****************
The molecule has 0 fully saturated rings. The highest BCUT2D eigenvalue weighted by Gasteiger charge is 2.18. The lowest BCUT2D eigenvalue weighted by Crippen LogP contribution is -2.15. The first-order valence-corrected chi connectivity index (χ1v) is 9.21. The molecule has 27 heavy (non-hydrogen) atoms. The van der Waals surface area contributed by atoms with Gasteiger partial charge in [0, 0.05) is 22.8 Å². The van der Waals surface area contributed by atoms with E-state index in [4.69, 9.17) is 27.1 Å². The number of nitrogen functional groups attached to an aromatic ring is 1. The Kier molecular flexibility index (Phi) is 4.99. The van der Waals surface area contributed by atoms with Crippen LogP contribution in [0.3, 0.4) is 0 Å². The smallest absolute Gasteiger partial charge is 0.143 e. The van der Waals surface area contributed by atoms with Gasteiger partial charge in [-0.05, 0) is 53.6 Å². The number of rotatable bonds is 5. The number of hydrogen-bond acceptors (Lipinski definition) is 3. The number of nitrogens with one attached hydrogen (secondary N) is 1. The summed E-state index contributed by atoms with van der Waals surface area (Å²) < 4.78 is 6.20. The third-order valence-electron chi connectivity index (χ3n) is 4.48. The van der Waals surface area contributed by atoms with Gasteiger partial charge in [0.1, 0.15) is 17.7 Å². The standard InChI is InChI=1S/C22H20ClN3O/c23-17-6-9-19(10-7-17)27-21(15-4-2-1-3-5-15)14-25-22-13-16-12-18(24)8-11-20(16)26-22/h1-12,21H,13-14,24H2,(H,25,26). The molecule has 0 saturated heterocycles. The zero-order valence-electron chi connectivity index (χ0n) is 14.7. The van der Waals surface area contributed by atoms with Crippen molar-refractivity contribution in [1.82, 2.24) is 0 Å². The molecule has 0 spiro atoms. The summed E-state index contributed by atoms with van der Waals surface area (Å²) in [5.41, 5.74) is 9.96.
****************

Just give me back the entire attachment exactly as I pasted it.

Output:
The molecule has 0 fully saturated rings. The highest BCUT2D eigenvalue weighted by Gasteiger charge is 2.18. The lowest BCUT2D eigenvalue weighted by Crippen LogP contribution is -2.15. The first-order valence-corrected chi connectivity index (χ1v) is 9.21. The molecule has 27 heavy (non-hydrogen) atoms. The van der Waals surface area contributed by atoms with Gasteiger partial charge in [0, 0.05) is 22.8 Å². The van der Waals surface area contributed by atoms with E-state index in [4.69, 9.17) is 27.1 Å². The number of nitrogen functional groups attached to an aromatic ring is 1. The Kier molecular flexibility index (Phi) is 4.99. The van der Waals surface area contributed by atoms with Crippen LogP contribution in [0.3, 0.4) is 0 Å². The smallest absolute Gasteiger partial charge is 0.143 e. The van der Waals surface area contributed by atoms with Gasteiger partial charge in [-0.05, 0) is 53.6 Å². The number of rotatable bonds is 5. The number of hydrogen-bond acceptors (Lipinski definition) is 3. The number of nitrogens with one attached hydrogen (secondary N) is 1. The summed E-state index contributed by atoms with van der Waals surface area (Å²) < 4.78 is 6.20. The third-order valence-electron chi connectivity index (χ3n) is 4.48. The van der Waals surface area contributed by atoms with Gasteiger partial charge in [0.1, 0.15) is 17.7 Å². The standard InChI is InChI=1S/C22H20ClN3O/c23-17-6-9-19(10-7-17)27-21(15-4-2-1-3-5-15)14-25-22-13-16-12-18(24)8-11-20(16)26-22/h1-12,21H,13-14,24H2,(H,25,26). The molecule has 0 saturated heterocycles. The zero-order valence-electron chi connectivity index (χ0n) is 14.7. The van der Waals surface area contributed by atoms with Crippen molar-refractivity contribution in [1.82, 2.24) is 0 Å². The molecule has 0 spiro atoms. The summed E-state index contributed by atoms with van der Waals surface area (Å²) in [5.41, 5.74) is 9.96.